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Here’s Why You Might Still Be Waiting For Stimulus Check



Here’s Why You Might Still Be Waiting For Stimulus Check

If you still haven’t received your stimulus check, you aren’t alone.

So far, only 90 million Americans have received their $1200 stimulus checks from the IRS. This figure comes from an April 24 report.

The first payments were made to those that the IRS already had direct deposit information on from their 2018 or 2019 tax returns.

Additional payment rounds will include anyone who provides direct deposit information to the government that wasn’t included in the first round of payments. Also, physical checks will be mailed to remaining eligible taxpayers in reverse “adjusted gross income” order. This means those with the lowest income will get their checks first.

The IRS is only mailing about 5 million checks per week. Because of this, it could take up to 20 weeks for everyone who is eligible to get their money.

That’s not quick enough for the tens of millions of Americans who are struggling to make ends meet.

If you are still waiting on your check, here are some reasons why your check could be delayed. Additionally, here's what you might be able to do to get your check quicker.

You Make Too Much Money To Qualify

The Coronavirus Aid, Relief and Economic Security Act (CARES Act) sets eligibility on who can receive payments. It also limits the $1,200 payments to individuals who make less than $75,000. It also limits $2,400 payments to married couples whose combined income is less than $150,000. Parents with children under the age 17 can also receive $500 per child.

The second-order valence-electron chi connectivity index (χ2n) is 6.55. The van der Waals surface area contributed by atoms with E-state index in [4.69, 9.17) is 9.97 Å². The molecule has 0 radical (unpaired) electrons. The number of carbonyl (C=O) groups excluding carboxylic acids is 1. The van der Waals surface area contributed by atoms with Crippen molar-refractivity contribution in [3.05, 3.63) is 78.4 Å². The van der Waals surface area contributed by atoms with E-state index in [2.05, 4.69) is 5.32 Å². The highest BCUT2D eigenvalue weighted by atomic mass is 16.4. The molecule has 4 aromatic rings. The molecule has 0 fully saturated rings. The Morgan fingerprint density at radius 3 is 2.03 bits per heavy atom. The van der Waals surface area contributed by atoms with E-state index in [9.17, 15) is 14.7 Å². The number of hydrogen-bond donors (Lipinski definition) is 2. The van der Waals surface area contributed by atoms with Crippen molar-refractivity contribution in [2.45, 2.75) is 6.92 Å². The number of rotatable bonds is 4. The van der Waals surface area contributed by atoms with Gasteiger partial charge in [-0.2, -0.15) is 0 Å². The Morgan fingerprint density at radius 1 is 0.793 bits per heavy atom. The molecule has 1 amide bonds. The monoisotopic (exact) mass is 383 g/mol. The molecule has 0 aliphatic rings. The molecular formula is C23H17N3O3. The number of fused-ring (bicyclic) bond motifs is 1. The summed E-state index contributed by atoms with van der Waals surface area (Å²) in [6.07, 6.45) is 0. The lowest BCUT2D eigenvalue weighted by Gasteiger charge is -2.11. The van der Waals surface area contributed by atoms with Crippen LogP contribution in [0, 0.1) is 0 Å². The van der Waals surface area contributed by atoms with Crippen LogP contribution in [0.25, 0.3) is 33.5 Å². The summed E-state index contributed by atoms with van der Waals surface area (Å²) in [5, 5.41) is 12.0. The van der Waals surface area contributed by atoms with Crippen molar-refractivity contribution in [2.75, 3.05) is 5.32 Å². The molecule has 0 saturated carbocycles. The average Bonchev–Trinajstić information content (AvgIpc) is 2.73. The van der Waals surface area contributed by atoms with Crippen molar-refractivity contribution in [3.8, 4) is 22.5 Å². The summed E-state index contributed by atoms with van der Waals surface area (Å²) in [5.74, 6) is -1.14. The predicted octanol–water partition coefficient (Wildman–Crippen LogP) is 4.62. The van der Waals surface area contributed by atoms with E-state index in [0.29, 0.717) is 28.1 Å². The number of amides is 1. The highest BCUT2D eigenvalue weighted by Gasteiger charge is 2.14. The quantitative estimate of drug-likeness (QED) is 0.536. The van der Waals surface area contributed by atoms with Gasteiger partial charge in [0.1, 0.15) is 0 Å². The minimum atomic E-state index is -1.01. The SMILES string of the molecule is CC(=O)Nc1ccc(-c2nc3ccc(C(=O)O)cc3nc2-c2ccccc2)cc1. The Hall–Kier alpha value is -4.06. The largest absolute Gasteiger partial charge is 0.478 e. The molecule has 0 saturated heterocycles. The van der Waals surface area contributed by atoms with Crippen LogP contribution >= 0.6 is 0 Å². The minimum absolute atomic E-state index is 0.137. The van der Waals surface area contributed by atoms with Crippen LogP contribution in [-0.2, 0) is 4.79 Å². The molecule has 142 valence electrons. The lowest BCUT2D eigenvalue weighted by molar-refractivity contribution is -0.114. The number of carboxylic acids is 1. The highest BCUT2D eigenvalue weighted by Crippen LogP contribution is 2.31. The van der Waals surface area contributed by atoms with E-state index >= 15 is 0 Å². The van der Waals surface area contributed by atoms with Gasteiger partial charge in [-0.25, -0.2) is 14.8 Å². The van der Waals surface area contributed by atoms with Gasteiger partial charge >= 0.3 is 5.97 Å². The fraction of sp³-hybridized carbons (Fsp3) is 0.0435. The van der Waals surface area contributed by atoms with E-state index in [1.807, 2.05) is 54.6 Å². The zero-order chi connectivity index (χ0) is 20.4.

If you are single and make over $99,000 annually, or are married and your combined income is over $198,000, you won’t receive a stimulus check.

The IRS Doesn’t Have Your Direct-Deposit Information

If you have filed your 2018 or 2019 taxes but didn’t provide your bank account information for direct deposit (if you owed money and mailed in a check, for example), you can submit your bank account information to set up direct deposit by visiting the Get My Payment website set up by the IRS.

The site also lets you see payment status, and gets updated every day.

For individuals that don’t earn enough income to file taxes, you can open a bank account and then submit your account information on an IRS site to claim your stimulus check.

You Took A Refund Advance Payment

If you filed your taxes with a nationwide tax preparer like H&R Block or Jackson Hewitt and opted to get your tax refund quickly paid to you by the tax preparer on a pre-paid debit card, your stimulus check could be delayed.

In some instances, the IRS is depositing the stimulus money back onto those pre-paid cards instead of into the taxpayer's actual direct deposit account. In some cases, the IRS does this without notifying the taxpayer. There are also times when they do this without the taxpayer still having access to the card (if it was discarded after use, for example).

H&R Block issued a statement, saying “We have been contacting Emerald Card clients with any information we have about their stimulus payment, including reminding Emerald Card clients who no longer have their card that we are here to help and will reissue cards so they can use their stimulus payment.”

Debt Collectors Could Have Taken Your Money

The CARES Act doesn’t prevent private debt collectors from garnishing your payment. However, it is possible they could grab your payment.

Some states and municipalities are passing legislation making it illegal to garnish the money. These include Washington, D.C., Massachusetts, Texas, Ohio, Oregon, New York and Las Vegas.

If you are worried about your check being garnished, the simplest step is to cash it out.

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